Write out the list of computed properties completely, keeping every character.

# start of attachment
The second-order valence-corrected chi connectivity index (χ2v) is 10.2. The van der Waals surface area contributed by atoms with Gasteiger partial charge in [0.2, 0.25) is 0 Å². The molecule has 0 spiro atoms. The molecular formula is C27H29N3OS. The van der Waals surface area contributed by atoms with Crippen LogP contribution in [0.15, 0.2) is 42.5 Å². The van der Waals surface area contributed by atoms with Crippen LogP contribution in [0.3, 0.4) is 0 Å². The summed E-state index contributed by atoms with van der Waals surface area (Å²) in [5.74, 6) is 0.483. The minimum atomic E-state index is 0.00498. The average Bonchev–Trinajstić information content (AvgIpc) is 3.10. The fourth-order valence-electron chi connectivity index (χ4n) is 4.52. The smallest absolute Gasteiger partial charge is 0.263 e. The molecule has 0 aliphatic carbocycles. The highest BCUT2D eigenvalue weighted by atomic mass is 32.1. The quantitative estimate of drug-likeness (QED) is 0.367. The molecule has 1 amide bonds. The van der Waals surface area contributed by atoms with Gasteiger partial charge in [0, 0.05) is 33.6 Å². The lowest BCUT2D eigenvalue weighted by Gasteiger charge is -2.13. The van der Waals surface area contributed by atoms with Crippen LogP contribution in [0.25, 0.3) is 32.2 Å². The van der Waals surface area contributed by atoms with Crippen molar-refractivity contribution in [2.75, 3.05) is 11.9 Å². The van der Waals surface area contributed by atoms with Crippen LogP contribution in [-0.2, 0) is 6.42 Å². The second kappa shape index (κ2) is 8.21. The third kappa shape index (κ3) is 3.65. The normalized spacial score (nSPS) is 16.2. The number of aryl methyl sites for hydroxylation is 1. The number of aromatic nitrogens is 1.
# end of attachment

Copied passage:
The second-order valence-corrected chi connectivity index (χ2v) is 10.2. The van der Waals surface area contributed by atoms with Gasteiger partial charge in [0.2, 0.25) is 0 Å². The molecule has 0 spiro atoms. The molecular formula is C27H29N3OS. The van der Waals surface area contributed by atoms with Crippen LogP contribution in [0.15, 0.2) is 42.5 Å². The van der Waals surface area contributed by atoms with Crippen LogP contribution in [0.3, 0.4) is 0 Å². The summed E-state index contributed by atoms with van der Waals surface area (Å²) in [5.74, 6) is 0.483. The minimum atomic E-state index is 0.00498. The average Bonchev–Trinajstić information content (AvgIpc) is 3.10. The fourth-order valence-electron chi connectivity index (χ4n) is 4.52. The smallest absolute Gasteiger partial charge is 0.263 e. The molecule has 0 aliphatic carbocycles. The highest BCUT2D eigenvalue weighted by atomic mass is 32.1. The quantitative estimate of drug-likeness (QED) is 0.367. The molecule has 1 amide bonds. The van der Waals surface area contributed by atoms with Gasteiger partial charge in [0, 0.05) is 33.6 Å². The lowest BCUT2D eigenvalue weighted by Gasteiger charge is -2.13. The van der Waals surface area contributed by atoms with Crippen LogP contribution in [0.25, 0.3) is 32.2 Å². The van der Waals surface area contributed by atoms with Crippen molar-refractivity contribution in [2.75, 3.05) is 11.9 Å². The van der Waals surface area contributed by atoms with Crippen LogP contribution in [-0.2, 0) is 6.42 Å². The second kappa shape index (κ2) is 8.21. The third kappa shape index (κ3) is 3.65. The normalized spacial score (nSPS) is 16.2. The number of aryl methyl sites for hydroxylation is 1. The number of aromatic nitrogens is 1.